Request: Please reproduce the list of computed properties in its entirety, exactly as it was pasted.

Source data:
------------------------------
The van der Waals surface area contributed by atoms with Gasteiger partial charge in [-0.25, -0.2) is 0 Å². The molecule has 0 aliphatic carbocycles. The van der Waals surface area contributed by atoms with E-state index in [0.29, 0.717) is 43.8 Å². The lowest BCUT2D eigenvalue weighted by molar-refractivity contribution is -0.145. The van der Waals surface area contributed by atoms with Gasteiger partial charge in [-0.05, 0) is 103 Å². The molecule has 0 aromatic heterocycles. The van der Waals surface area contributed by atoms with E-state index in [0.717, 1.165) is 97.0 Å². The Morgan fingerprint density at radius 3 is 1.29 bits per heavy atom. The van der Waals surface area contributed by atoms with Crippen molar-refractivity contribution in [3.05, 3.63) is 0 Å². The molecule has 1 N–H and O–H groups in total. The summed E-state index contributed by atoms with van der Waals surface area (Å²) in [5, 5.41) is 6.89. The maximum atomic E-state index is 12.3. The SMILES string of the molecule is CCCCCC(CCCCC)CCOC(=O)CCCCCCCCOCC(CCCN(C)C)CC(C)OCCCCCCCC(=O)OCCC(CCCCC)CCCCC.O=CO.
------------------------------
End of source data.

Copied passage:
The van der Waals surface area contributed by atoms with Gasteiger partial charge in [-0.25, -0.2) is 0 Å². The molecule has 0 aliphatic carbocycles. The van der Waals surface area contributed by atoms with E-state index in [0.29, 0.717) is 43.8 Å². The lowest BCUT2D eigenvalue weighted by molar-refractivity contribution is -0.145. The van der Waals surface area contributed by atoms with Gasteiger partial charge in [-0.05, 0) is 103 Å². The molecule has 0 aromatic heterocycles. The van der Waals surface area contributed by atoms with E-state index in [0.717, 1.165) is 97.0 Å². The Morgan fingerprint density at radius 3 is 1.29 bits per heavy atom. The van der Waals surface area contributed by atoms with Crippen molar-refractivity contribution in [3.05, 3.63) is 0 Å². The molecule has 1 N–H and O–H groups in total. The summed E-state index contributed by atoms with van der Waals surface area (Å²) in [5, 5.41) is 6.89. The maximum atomic E-state index is 12.3. The SMILES string of the molecule is CCCCCC(CCCCC)CCOC(=O)CCCCCCCCOCC(CCCN(C)C)CC(C)OCCCCCCCC(=O)OCCC(CCCCC)CCCCC.O=CO.